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Covid-19 death rate almost twice as high in deprived areas of Wales

01 May 2020 2 minute read
Picture a merger of @LloydCymru’s coronavirus updates and an image by Pete Linforth from Pixabay.

The latest analysis of COVID-19 deaths released by the Office of National Statistics has revealed that the most deprived areas of Wales recorded a mortality rate involving the virus which was almost twice that of the least deprived areas.

The study, which looked at recorded deaths up to 18th April, shows the poorest areas in Wales had a mortality rate of 44.6 deaths per 100,000 of the population in comparison to 23.2 deaths per 100,000 population in the least deprived.

Overall, the mortality rate in Wales is 28.4 per 100,000 people.

The ONS made the calculation based on the Index of Multiple Deprivation (IMD) an overall measure based on factors such as income, employment, health, education, crime, the living environment and access to housing within an area.

Age-standardised mortality rates are used to allow comparisons between populations that may contain different proportions of people of different ages.

Nick Stripe, Head of Health Analysis, Office for National Statistics observed: “General mortality rates are normally higher in more deprived areas, but so far COVID-19 appears to be taking them higher still.”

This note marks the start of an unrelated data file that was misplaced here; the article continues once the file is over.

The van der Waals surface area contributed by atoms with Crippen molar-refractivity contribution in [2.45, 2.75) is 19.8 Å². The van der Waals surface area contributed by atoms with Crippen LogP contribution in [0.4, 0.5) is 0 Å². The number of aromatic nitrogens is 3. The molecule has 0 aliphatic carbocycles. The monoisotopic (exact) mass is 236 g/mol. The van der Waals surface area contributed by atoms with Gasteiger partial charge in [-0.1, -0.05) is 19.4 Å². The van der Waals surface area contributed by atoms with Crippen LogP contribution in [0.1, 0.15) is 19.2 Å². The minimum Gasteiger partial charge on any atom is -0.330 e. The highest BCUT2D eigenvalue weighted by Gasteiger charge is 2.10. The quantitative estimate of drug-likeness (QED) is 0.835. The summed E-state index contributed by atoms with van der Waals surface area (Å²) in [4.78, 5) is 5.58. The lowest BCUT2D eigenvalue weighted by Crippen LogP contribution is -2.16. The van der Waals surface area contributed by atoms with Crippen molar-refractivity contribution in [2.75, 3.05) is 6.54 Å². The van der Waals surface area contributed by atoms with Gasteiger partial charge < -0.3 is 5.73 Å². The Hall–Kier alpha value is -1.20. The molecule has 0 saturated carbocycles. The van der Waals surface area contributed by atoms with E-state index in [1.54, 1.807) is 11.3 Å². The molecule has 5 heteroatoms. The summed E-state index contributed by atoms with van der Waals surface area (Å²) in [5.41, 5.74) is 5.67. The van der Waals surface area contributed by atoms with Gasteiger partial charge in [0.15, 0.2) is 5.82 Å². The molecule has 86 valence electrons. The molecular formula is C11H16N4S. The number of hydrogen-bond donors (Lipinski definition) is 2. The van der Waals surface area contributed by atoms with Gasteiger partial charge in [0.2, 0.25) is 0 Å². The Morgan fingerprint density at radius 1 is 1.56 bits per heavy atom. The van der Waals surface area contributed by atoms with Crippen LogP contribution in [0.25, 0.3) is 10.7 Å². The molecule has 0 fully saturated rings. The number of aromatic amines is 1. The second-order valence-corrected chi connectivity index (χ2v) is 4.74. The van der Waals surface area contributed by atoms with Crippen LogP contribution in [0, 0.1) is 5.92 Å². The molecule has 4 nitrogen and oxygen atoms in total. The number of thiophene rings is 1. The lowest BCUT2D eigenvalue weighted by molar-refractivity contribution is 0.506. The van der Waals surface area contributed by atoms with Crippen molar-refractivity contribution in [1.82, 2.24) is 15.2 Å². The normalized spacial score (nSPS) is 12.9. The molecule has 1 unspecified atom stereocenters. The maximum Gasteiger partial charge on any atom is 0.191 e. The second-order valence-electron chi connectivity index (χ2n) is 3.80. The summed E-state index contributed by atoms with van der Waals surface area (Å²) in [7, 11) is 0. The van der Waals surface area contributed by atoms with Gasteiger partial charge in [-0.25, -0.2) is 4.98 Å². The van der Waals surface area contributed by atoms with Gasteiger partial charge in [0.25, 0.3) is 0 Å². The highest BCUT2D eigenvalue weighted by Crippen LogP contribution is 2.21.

Overall London has suffered the highest proportion of deaths involving COVID-19, with the virus involved in more than 4 in 10 deaths since the start of March.

The 11 local authorities with the highest mortality rates were all London boroughs, with Newham, Brent and Hackney suffering the highest rates of COVID-19 related deaths.



When adjusting for size and age structure of the population, there were 36.2 deaths involving COVID-19 per 100,000 people in England and Wales in the time period, 36.6 deaths per 100,000 people in England and 28.4 deaths per 100,000 people in Wales.

A breakdown of the statistics by health board confirmed the three highest age-standardised mortality rates were all statistically significantly higher than the overall Wales rate (28.4 deaths per 100,000 population).

They were Cardiff and Vale University Health Board with 46.2 deaths per 100,000 population; Aneurin Bevan University Health Board with 44.6 deaths per 100,000 population; and Cwm Taf Morgannwg University Health Board with 43.7 deaths per 100,000 population.

The lowest age-standardised mortality rate ratings were distorted by the reporting issues that were revealed in the last week involving Hywel Dda University Health Board and Betsi Cadwaladr University Health Board.

A total of 31 deaths have subsequently been added to the Hywel Dda figures and 84 to those of Betsi Cadwaladr board.

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